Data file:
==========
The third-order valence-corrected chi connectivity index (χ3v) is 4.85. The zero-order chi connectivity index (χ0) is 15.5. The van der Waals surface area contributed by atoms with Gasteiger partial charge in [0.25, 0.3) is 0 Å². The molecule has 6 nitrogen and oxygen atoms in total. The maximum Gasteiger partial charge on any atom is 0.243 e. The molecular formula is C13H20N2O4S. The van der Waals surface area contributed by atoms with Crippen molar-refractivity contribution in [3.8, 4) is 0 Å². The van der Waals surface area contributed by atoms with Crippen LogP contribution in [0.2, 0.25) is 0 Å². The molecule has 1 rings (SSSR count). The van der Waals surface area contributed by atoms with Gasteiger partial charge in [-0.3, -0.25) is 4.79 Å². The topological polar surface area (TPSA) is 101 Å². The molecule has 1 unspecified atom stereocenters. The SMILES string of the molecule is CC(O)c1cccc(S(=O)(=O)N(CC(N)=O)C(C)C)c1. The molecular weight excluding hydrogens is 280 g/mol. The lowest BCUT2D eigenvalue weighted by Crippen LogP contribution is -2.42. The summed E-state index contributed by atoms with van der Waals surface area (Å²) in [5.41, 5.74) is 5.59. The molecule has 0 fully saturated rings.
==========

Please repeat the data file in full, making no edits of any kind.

The third-order valence-corrected chi connectivity index (χ3v) is 4.85. The zero-order chi connectivity index (χ0) is 15.5. The van der Waals surface area contributed by atoms with Gasteiger partial charge in [0.25, 0.3) is 0 Å². The molecule has 6 nitrogen and oxygen atoms in total. The maximum Gasteiger partial charge on any atom is 0.243 e. The molecular formula is C13H20N2O4S. The van der Waals surface area contributed by atoms with Crippen molar-refractivity contribution in [3.8, 4) is 0 Å². The van der Waals surface area contributed by atoms with Crippen LogP contribution in [0.2, 0.25) is 0 Å². The molecule has 1 rings (SSSR count). The van der Waals surface area contributed by atoms with Gasteiger partial charge in [-0.3, -0.25) is 4.79 Å². The topological polar surface area (TPSA) is 101 Å². The molecule has 1 unspecified atom stereocenters. The SMILES string of the molecule is CC(O)c1cccc(S(=O)(=O)N(CC(N)=O)C(C)C)c1. The molecular weight excluding hydrogens is 280 g/mol. The lowest BCUT2D eigenvalue weighted by Crippen LogP contribution is -2.42. The summed E-state index contributed by atoms with van der Waals surface area (Å²) in [5.41, 5.74) is 5.59. The molecule has 0 fully saturated rings.